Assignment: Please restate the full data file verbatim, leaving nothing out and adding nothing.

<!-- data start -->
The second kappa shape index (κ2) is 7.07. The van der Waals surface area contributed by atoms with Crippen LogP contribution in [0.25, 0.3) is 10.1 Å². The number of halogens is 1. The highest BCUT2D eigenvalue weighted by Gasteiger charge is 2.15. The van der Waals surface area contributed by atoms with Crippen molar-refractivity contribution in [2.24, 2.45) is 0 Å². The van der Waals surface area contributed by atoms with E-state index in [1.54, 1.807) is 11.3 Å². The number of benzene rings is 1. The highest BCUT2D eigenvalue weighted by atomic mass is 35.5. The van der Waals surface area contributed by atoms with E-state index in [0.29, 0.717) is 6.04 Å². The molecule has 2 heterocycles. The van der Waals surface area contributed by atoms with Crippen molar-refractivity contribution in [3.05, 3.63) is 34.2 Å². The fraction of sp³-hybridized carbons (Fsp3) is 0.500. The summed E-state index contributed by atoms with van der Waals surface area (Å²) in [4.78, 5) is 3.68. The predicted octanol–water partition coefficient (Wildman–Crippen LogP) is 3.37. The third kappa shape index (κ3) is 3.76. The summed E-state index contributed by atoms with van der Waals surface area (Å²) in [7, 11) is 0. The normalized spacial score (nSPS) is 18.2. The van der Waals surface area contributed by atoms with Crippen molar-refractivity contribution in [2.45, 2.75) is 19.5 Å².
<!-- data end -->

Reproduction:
The second kappa shape index (κ2) is 7.07. The van der Waals surface area contributed by atoms with Crippen LogP contribution in [0.25, 0.3) is 10.1 Å². The number of halogens is 1. The highest BCUT2D eigenvalue weighted by Gasteiger charge is 2.15. The van der Waals surface area contributed by atoms with Crippen molar-refractivity contribution in [2.24, 2.45) is 0 Å². The van der Waals surface area contributed by atoms with E-state index in [1.54, 1.807) is 11.3 Å². The number of benzene rings is 1. The highest BCUT2D eigenvalue weighted by atomic mass is 35.5. The van der Waals surface area contributed by atoms with E-state index in [0.29, 0.717) is 6.04 Å². The molecule has 2 heterocycles. The van der Waals surface area contributed by atoms with Crippen molar-refractivity contribution in [3.05, 3.63) is 34.2 Å². The fraction of sp³-hybridized carbons (Fsp3) is 0.500. The summed E-state index contributed by atoms with van der Waals surface area (Å²) in [4.78, 5) is 3.68. The predicted octanol–water partition coefficient (Wildman–Crippen LogP) is 3.37. The third kappa shape index (κ3) is 3.76. The summed E-state index contributed by atoms with van der Waals surface area (Å²) in [7, 11) is 0. The normalized spacial score (nSPS) is 18.2. The van der Waals surface area contributed by atoms with Crippen molar-refractivity contribution in [2.45, 2.75) is 19.5 Å².